PayPal had a tough third quarter. The company slightly missed FQ3'21 revenue due to eBay transition, guided down FQ4'21 for supply chain disruption, and expected 2022 to grow 18% YoY, well below the consensus of 21%. The management expected FQ1'22 to be the most challenging quarter, while the growth will likely accelerate for the rest of the year. The stock was nonetheless down 8.6% for the week and 32.4% from its recent peak.
Despite these headwinds, we reckon the long-term thesis for PayPal to remain intact. The current weakness represents a rare buying opportunity. While PayPal has many businesses on its platform, its revenue model depends mainly on four variables: active users, engagement, the average amount per transaction, and take-rates. All four metrics were heading in the right direction from what we can see.
Active users: PayPal added 13.0 million new users in FQ3'21 and would add 55 million new users for 2021, which is lower than 72.5 million added in 2020 but well above 37.4 million added in 2019. PayPal has a long runway for penetration, given its insignificant presence in Asia and LATAM market. PayPal can use its vast financial resource to boost users through acquisition, such as the recent $2.7 billion acquisition of Paidy, a Japan BNPL player.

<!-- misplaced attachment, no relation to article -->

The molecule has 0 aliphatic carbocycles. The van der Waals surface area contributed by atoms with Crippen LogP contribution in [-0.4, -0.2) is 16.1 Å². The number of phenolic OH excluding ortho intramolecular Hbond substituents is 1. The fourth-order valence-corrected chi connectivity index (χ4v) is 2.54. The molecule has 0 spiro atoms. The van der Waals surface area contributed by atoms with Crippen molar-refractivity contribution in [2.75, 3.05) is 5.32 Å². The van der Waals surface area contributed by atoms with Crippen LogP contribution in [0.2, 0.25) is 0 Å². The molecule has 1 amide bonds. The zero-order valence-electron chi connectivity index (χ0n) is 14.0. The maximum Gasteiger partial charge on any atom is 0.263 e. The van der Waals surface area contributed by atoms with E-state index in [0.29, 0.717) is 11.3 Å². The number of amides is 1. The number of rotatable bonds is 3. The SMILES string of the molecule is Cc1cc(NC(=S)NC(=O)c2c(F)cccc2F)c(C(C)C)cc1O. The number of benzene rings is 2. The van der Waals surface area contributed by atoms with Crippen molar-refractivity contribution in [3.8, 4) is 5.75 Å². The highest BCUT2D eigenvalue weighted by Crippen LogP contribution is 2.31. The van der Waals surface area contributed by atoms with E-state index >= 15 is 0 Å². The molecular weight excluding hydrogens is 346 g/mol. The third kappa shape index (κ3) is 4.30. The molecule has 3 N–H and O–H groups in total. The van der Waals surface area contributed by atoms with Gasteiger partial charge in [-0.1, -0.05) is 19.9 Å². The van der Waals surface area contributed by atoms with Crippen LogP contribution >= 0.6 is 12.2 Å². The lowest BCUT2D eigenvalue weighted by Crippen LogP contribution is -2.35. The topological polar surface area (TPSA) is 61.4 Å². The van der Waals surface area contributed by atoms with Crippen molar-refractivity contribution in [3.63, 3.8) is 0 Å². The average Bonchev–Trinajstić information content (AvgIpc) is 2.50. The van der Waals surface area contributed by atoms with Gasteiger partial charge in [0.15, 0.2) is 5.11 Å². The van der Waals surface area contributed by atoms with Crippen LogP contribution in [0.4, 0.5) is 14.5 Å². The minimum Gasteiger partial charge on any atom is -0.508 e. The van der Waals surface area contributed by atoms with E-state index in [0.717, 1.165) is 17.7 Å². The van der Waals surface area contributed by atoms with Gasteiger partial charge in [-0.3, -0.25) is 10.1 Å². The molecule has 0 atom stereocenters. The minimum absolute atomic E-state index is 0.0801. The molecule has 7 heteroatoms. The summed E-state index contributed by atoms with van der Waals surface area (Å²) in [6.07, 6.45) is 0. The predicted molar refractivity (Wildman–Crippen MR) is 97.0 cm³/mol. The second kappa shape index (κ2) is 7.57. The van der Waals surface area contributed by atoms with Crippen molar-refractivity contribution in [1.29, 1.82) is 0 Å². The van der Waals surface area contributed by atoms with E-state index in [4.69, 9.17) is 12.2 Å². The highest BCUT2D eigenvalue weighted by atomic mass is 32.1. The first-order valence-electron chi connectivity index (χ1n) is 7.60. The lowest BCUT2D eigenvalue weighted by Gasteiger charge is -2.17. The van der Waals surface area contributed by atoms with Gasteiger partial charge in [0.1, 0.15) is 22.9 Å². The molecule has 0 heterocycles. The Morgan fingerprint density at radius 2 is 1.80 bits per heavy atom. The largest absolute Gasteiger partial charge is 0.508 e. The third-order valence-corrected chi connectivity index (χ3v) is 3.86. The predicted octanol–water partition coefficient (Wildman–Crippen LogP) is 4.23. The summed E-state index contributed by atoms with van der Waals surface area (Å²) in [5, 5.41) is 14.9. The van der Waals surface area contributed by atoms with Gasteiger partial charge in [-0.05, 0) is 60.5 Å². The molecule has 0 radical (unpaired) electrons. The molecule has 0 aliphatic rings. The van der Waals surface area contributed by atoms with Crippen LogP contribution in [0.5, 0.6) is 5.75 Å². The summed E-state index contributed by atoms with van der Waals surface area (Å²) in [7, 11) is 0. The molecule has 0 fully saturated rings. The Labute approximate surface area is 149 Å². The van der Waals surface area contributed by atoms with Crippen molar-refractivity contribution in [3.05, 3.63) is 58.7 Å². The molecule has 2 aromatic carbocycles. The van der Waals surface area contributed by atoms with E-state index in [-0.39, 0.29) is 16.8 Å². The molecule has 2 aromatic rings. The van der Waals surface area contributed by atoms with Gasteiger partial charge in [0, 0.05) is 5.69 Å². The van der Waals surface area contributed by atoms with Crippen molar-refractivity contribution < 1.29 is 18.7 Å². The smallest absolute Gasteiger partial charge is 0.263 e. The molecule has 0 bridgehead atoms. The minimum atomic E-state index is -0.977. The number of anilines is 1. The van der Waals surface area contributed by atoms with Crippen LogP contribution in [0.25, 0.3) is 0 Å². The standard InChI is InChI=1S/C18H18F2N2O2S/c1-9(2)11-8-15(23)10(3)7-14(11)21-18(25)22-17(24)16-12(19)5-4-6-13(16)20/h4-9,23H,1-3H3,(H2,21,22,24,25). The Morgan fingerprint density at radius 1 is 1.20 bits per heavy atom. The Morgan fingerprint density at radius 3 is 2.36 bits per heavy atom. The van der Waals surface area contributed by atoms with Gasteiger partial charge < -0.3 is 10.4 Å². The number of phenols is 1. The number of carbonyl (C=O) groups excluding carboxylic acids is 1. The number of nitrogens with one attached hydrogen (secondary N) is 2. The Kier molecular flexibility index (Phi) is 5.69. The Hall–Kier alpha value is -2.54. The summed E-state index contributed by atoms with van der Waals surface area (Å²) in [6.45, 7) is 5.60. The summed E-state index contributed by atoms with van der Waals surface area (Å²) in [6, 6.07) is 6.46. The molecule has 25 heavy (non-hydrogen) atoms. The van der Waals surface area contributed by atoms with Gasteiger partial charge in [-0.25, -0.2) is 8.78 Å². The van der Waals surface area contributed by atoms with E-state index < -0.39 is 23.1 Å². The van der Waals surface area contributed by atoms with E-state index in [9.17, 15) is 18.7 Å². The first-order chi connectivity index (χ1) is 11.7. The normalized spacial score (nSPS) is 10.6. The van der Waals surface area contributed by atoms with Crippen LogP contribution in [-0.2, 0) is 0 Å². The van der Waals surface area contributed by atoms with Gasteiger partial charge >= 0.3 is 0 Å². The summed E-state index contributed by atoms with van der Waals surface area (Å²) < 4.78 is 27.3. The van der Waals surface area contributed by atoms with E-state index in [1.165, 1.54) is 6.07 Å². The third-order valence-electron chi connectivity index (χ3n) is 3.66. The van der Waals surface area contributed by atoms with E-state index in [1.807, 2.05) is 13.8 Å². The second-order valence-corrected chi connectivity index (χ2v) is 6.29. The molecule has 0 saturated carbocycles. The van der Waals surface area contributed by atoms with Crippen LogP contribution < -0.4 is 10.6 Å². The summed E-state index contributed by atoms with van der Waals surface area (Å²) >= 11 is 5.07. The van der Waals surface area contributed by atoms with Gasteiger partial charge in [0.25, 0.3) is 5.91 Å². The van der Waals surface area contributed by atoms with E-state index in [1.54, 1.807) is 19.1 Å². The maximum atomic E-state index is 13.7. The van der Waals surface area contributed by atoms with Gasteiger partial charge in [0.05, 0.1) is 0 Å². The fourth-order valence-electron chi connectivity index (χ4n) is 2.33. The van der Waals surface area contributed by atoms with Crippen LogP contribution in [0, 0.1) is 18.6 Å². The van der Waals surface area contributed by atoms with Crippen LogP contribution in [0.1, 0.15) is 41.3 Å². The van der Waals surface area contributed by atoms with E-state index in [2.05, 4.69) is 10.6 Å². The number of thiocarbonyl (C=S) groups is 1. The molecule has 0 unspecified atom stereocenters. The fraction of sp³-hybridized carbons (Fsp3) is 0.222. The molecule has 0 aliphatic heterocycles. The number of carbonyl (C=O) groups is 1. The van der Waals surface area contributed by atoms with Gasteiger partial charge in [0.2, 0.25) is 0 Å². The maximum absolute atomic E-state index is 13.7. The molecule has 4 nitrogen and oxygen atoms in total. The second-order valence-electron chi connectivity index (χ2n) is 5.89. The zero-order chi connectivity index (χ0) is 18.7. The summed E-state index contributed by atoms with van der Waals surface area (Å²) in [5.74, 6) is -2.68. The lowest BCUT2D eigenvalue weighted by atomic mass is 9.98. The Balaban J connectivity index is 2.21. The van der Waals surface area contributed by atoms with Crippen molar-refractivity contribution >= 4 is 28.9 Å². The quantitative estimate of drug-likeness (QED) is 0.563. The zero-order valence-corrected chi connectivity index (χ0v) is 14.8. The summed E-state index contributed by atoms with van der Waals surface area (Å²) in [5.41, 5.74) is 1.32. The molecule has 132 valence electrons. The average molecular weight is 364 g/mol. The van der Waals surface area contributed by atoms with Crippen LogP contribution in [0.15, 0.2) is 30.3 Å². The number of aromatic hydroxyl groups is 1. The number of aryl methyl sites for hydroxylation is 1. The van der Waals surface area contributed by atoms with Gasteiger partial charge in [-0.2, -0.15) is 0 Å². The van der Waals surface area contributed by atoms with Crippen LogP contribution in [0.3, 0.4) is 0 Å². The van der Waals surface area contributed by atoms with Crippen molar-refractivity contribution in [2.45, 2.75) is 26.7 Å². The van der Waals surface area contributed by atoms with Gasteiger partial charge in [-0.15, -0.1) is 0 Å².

Engagement: The number of payment transactions per account is 44.2 times per year as of FQ3'21. The user engagement on the PayPal platform has been consistently going up in the last few years. Users and merchants have been increasingly adopting PayPal's new initiatives like BNPL, Crypto, and QR code. For example, 9.5 million users and 950K merchants have adopted BNPL.
Average amount per transaction: The average amount on the PayPal platform reached $63.2 (annualized) for the quarter, the growth of which is generally in line with the inflation. Thus, making PayPal, or fintech companies broadly, a good hedge for inflation.
Take-rate: PayPal's take-rate has dropped from 2.58% in 2018 to 1.99% in the third quarter because of the success of Venmo P2P and eBay transition (mostly done). PayPal is trying hard to boost its monetization. In August, it raised its merchant fees from 2.9% + $0.30 per transaction to a fixed fee of 3.49% + $0.49 for all U.S.-based transactions. In addition, Papal just announced a deal with Amazon that allows Venmo to be a check-out option, potentially boosting Venmo monetization.
The world will resolve supply chain disruptions eventually. As merchants restock to meet customer demand, PayPal's payment volume will rise as well. In the longer term, PayPal will invest heavily to become an integrated eCommerce player to fend off emerging competitors such as Shop Pay. The operating margin will be a critical metric to monitor while having been relatively stable.
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